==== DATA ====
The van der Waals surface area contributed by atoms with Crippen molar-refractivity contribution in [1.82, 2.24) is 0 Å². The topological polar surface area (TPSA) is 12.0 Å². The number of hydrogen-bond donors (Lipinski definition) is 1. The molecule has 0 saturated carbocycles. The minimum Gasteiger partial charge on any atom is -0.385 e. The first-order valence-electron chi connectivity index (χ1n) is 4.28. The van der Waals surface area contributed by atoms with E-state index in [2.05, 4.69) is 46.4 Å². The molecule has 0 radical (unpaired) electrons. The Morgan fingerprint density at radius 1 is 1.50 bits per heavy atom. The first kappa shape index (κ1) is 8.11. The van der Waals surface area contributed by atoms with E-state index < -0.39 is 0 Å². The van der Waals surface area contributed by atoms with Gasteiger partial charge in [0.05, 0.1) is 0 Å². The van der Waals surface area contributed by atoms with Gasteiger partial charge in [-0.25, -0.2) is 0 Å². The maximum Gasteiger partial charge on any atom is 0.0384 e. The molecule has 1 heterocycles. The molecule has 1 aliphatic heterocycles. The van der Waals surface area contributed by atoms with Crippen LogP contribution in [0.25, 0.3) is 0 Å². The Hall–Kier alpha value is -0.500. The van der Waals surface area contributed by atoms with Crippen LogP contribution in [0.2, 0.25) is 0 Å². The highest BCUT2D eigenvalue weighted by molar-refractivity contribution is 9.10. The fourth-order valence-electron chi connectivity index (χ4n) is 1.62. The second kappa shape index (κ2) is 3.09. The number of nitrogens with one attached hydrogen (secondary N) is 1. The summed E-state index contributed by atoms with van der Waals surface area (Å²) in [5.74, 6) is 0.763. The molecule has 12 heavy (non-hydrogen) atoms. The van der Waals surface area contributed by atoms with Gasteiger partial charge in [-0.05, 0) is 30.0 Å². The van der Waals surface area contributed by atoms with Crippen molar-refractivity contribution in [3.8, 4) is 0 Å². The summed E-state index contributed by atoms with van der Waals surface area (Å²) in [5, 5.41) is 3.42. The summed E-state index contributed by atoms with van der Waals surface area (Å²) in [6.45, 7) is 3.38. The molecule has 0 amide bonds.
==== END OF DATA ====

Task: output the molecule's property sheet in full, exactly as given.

The van der Waals surface area contributed by atoms with Crippen molar-refractivity contribution in [1.82, 2.24) is 0 Å². The topological polar surface area (TPSA) is 12.0 Å². The number of hydrogen-bond donors (Lipinski definition) is 1. The molecule has 0 saturated carbocycles. The minimum Gasteiger partial charge on any atom is -0.385 e. The first-order valence-electron chi connectivity index (χ1n) is 4.28. The van der Waals surface area contributed by atoms with E-state index in [2.05, 4.69) is 46.4 Å². The molecule has 0 radical (unpaired) electrons. The Morgan fingerprint density at radius 1 is 1.50 bits per heavy atom. The first kappa shape index (κ1) is 8.11. The van der Waals surface area contributed by atoms with E-state index < -0.39 is 0 Å². The van der Waals surface area contributed by atoms with Gasteiger partial charge in [0.05, 0.1) is 0 Å². The van der Waals surface area contributed by atoms with Gasteiger partial charge in [-0.25, -0.2) is 0 Å². The maximum Gasteiger partial charge on any atom is 0.0384 e. The molecule has 1 heterocycles. The molecule has 1 aliphatic heterocycles. The van der Waals surface area contributed by atoms with Crippen LogP contribution in [0.25, 0.3) is 0 Å². The Hall–Kier alpha value is -0.500. The van der Waals surface area contributed by atoms with Crippen LogP contribution in [0.2, 0.25) is 0 Å². The highest BCUT2D eigenvalue weighted by molar-refractivity contribution is 9.10. The fourth-order valence-electron chi connectivity index (χ4n) is 1.62. The second kappa shape index (κ2) is 3.09. The number of nitrogens with one attached hydrogen (secondary N) is 1. The summed E-state index contributed by atoms with van der Waals surface area (Å²) in [5.74, 6) is 0.763. The molecule has 12 heavy (non-hydrogen) atoms. The van der Waals surface area contributed by atoms with Gasteiger partial charge in [-0.05, 0) is 30.0 Å². The van der Waals surface area contributed by atoms with Crippen molar-refractivity contribution in [3.8, 4) is 0 Å². The summed E-state index contributed by atoms with van der Waals surface area (Å²) in [5, 5.41) is 3.42. The summed E-state index contributed by atoms with van der Waals surface area (Å²) in [6.45, 7) is 3.38. The molecule has 0 amide bonds.